, Derry, New Hampshire


September 6, 2012

Workers' health, injuries detailed in report

The report, "Occupational Illness and Injury in New Hampshire: A Status Report, Data to Inform Programs and Policies, 2011" is now available for use by state, community and local public health agencies.

This report provides updated data on many areas affecting the health of New Hampshire’s workers, including work-related injuries, fatalities, hospitalizations and workers’ compensation awards. This is an update from the previous report published in 2009.

“This comprehensive report looks at the core occupational health indicators of work-related injuries and illnesses,” said Dr. José Montero, director of Public Health at the New Hampshire Department of Health and Human Services. “The report contains some important data and we hope it will be useful to our partners and the people of New Hampshire in preventing such injuries in the future.”

The data in the report indicate several trends, including manufacturing industries are on the decrease in New Hampshire. From 2000 to 2008, there were 127 work-related fatalities in New Hampshire.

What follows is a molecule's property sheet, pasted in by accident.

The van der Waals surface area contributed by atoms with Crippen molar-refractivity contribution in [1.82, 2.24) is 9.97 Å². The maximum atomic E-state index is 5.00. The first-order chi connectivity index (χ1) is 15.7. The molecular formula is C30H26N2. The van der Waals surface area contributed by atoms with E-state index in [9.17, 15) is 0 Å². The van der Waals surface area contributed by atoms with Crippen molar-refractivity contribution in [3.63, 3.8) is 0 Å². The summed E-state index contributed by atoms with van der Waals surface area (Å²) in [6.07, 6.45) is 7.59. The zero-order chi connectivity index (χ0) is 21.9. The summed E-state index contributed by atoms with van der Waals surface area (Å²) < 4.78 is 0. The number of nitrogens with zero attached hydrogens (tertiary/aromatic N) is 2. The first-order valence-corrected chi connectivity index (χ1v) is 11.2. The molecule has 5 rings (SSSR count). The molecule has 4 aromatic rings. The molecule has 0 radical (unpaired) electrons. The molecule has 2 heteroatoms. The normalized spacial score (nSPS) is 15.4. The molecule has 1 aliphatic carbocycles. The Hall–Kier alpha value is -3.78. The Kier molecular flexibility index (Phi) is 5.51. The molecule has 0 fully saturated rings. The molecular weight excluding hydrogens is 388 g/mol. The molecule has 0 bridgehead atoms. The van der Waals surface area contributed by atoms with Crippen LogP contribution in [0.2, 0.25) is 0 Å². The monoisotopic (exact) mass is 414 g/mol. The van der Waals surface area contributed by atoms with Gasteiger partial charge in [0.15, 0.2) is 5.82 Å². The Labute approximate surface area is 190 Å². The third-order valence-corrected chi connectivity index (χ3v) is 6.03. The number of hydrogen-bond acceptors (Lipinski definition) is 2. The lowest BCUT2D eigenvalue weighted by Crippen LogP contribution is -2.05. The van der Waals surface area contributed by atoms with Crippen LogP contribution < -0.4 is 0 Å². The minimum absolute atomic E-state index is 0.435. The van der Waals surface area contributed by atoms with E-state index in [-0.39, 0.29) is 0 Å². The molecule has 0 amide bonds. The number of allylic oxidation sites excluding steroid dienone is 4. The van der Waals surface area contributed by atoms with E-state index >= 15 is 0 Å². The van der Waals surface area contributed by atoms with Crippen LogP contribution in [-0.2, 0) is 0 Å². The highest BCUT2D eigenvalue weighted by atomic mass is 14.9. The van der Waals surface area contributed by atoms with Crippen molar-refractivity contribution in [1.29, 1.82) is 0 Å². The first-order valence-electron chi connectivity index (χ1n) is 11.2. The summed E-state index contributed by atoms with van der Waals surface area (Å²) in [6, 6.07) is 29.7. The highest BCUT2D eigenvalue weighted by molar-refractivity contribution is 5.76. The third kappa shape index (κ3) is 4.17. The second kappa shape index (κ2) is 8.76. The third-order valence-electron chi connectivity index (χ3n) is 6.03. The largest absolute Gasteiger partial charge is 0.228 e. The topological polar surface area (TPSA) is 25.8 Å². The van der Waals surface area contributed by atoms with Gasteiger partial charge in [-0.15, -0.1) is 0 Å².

In New Hampshire, between 2002 and 2007, 6 percent of all Emergency Department discharges of patients age 16 and older, were paid for by workers' compensation, compared to the U.S. as a whole, where only 2 percent of those discharges of patients age 16 and older were paid for by workers' compensation.

In 2008, workers’ compensation awards to injured workers totaled $239,290, with the average workers’ compensation award per covered

New Hampshire worker totaling $354. More than 47,000 New Hampshire workers are employed in high mortality risk occupations. More than 78,000 New Hampshire workers are employed in high mortality risk industries.

To read the report or download it, go to

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